It's been four years since the International AIDS Conference was first held in the developing world, in Durban, South Africa, where the activist demand for universal treatment access was catapulted onto the world stage. Then, the idea of treating the millions of HIV-infected people worldwide was considered farfetched: Even a year afterward, in 2001, US government officials still insisted that Africa's healthcare infrastructure was too primitive to support the prescription of HIV therapies and, more despicably, that Africans couldn't successfully take antiretroviral combinations because they couldn't tell time. And the cost of these patented drugs was prohibitive--as high as $15,000 per year. The official policy of wealthy nations was to focus on prevention and leave the millions already infected to die.
But last week in Bangkok, the political winds had so shifted that the official conference theme was "Access for All." In the intervening years, studies in Uganda and South Africa proved that poor Africans with HIV are as consistent at popping pills as their middle-class counterparts in San Francisco. The World Bank, Kofi Annan and George W. Bush all launched major new AIDS initiatives, worth billions of dollars, each of which emphasize treatment. The 2001 Doha Declaration opened the door for the off-patent production of life-saving drugs, and since then the cost for generic combination pills has dropped to as little as $140 a year. And the World Health Organization (WHO) set an ambitious goal: to treat 3 million of those who are ill enough to require therapy--about half of the global need--by the end of 2005. By the time some 19,000 AIDS researchers, government leaders, UN officials and AIDS advocates gathered in Bangkok last week, the question was no longer whether to treat, but how.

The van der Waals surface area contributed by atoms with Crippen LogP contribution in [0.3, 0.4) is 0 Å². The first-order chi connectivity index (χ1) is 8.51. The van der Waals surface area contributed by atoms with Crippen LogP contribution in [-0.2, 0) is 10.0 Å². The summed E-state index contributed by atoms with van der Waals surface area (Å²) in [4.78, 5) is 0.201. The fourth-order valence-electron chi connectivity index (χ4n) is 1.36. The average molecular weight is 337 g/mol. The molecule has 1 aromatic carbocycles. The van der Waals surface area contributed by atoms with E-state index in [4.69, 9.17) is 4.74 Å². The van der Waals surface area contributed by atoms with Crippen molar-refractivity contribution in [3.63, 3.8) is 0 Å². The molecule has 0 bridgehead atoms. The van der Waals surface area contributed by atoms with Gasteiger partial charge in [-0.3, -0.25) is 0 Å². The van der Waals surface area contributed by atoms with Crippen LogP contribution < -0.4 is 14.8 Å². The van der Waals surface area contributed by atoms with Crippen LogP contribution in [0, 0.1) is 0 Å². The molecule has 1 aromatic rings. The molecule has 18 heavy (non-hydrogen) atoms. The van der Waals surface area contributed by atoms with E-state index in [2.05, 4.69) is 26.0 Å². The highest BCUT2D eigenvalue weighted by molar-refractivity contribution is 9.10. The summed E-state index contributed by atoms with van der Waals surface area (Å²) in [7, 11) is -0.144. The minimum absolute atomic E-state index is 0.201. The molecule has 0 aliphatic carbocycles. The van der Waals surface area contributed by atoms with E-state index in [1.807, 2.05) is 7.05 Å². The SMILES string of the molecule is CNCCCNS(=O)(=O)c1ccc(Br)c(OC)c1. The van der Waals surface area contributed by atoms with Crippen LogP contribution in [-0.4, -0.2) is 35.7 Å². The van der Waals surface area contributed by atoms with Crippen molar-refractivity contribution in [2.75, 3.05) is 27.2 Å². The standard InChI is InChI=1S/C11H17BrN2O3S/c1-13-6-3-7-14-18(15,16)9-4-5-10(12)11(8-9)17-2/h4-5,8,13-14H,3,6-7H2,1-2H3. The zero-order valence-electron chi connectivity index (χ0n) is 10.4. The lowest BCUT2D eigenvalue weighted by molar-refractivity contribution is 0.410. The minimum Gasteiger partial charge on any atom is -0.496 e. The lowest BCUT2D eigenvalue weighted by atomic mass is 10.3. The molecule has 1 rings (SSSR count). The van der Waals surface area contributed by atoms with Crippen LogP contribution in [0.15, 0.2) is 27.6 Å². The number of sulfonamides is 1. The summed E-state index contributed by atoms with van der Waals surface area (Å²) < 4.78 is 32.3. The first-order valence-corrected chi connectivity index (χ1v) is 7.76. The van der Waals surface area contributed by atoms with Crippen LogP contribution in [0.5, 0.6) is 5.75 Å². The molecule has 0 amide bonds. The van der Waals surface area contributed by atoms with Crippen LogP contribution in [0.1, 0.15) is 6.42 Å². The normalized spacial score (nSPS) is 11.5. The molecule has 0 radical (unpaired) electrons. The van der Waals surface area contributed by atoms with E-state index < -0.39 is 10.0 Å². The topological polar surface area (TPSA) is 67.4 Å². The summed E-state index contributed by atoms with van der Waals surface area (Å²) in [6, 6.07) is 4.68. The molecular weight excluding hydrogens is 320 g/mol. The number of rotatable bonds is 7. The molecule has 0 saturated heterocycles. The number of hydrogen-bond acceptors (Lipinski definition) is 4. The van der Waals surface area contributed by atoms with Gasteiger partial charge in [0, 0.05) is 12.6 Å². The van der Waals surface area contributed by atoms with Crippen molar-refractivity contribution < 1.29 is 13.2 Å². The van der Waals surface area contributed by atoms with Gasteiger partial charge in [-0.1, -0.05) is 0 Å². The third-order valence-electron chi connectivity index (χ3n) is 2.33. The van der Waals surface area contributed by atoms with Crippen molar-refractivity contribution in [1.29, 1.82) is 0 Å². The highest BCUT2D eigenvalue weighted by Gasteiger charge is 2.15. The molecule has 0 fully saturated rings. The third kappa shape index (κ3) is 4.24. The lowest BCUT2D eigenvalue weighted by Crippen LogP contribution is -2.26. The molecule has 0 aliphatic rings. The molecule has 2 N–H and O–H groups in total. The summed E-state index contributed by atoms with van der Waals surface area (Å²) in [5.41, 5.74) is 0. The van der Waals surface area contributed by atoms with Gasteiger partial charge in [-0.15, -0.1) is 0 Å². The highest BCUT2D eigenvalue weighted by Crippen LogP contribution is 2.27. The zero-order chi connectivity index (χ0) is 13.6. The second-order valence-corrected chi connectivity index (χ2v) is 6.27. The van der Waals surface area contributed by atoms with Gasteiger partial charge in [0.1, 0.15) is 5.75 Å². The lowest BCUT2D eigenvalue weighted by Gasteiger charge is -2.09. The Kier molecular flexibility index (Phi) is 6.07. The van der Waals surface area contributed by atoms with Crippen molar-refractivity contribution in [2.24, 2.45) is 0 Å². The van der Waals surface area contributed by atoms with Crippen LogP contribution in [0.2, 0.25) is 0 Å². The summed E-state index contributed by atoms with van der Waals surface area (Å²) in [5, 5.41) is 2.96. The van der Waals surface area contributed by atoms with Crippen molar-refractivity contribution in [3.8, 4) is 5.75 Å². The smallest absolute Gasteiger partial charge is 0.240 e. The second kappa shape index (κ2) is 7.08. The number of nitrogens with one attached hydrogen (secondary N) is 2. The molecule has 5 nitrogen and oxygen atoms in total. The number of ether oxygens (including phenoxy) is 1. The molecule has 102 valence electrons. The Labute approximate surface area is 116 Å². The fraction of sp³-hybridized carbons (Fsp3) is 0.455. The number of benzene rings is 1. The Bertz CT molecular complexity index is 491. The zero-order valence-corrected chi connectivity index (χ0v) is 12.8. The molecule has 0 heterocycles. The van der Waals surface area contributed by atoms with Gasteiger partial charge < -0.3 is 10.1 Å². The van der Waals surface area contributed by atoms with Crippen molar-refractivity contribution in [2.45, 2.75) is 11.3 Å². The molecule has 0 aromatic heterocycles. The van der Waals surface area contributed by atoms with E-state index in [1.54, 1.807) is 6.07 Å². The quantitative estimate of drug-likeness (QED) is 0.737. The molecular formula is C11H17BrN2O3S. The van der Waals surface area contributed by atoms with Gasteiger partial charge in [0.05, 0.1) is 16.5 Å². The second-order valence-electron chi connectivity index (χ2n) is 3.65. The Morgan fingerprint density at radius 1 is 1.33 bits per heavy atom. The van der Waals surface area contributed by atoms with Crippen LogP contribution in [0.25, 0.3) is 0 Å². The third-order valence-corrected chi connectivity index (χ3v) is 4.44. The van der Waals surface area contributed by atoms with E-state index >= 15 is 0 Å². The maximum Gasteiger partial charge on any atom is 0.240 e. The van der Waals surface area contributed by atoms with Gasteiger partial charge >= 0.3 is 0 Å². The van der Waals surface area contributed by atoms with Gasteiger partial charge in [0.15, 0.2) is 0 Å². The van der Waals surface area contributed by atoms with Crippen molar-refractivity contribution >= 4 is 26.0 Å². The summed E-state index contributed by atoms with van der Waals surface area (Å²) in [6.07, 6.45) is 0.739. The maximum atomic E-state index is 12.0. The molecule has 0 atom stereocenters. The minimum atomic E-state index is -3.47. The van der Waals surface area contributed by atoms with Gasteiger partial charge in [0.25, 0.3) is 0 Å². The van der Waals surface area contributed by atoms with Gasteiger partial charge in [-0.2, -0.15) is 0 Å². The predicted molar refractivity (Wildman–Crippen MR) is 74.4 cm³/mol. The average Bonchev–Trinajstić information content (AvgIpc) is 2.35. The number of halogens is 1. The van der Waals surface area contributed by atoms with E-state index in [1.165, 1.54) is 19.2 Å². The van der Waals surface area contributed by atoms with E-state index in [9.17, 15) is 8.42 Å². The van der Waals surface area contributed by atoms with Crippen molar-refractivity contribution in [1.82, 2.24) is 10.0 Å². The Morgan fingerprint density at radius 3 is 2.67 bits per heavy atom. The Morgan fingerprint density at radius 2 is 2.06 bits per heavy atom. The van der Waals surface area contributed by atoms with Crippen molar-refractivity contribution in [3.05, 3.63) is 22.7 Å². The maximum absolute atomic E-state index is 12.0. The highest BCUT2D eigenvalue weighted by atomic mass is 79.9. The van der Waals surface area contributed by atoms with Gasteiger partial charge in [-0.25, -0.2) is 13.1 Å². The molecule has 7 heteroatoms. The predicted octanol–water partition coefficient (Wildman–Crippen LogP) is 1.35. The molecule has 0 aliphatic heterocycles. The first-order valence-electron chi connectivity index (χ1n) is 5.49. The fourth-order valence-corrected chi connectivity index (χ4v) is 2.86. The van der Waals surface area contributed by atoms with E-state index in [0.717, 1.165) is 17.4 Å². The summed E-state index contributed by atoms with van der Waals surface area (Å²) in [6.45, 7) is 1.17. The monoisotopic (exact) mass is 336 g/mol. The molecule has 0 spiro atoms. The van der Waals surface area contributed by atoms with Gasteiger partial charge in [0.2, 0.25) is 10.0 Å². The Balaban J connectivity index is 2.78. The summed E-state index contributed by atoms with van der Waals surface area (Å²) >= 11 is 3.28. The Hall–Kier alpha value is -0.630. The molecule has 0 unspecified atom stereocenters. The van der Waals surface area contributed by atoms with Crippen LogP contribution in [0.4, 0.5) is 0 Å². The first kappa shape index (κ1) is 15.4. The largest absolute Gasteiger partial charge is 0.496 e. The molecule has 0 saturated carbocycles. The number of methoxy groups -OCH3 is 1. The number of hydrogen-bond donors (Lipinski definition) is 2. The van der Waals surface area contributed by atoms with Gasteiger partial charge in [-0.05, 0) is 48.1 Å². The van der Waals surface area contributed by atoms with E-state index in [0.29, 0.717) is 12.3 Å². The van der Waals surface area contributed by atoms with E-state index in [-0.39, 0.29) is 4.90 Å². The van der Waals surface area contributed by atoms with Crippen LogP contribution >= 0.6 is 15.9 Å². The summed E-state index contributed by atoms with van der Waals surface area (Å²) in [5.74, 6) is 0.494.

If a dark cloud hung over the proceedings, it was because actual progress has been so slim. Millions have died of AIDS worldwide since Durban, and, with only eighteen months remaining to meet the WHO's "3x5" goal, a mere 440,000 people in the developing world have been put on antiretrovirals. "By measures of human life, the ones that really matter," said Jim Kim, the WHO's AIDS director, during one morning plenary, "we have failed and we have failed miserably." He urged those in attendance not to give up on 3x5, but to identify the obstacles to meeting that goal, and to overcome them.
At Bangkok, these obstacles were the subject of frustrated and angry debate--in the conference rooms, in hallways and in the streets: The devastating brain drain of doctors and nurses, recruited for better-paying jobs in the North. The persistent denial on the part of political leaders, in depressing display on the final day when Sonia Gandhi, facing a potential AIDS explosion in India, insisted that her government--now treating fewer than a thousand of its five million HIV-positive citizens--had the problem under control. The devastation of healthcare infrastructure caused by IMF austerity programs and the prioritization of guns over butter. And above all, the vagaries of donors, each with their specially earmarked funds and idiosyncratic reporting requirements that thwart efforts to scale up treatment. On this front, Annan's Global Fund to Fight AIDS, TB, and Malaria, with its hands-off policy of funding--it funds any nationally coordinated AIDS proposal that its technical experts favorably review--received widespread praise at Bangkok, while Bush's emergency AIDS plan, with its morality-based restrictions on prevention and its patent-bound rules on drug purchasing, came up for constant and ferocious criticism. Yet again, the United States' stubborn unilateralism left it without allies on the world stage.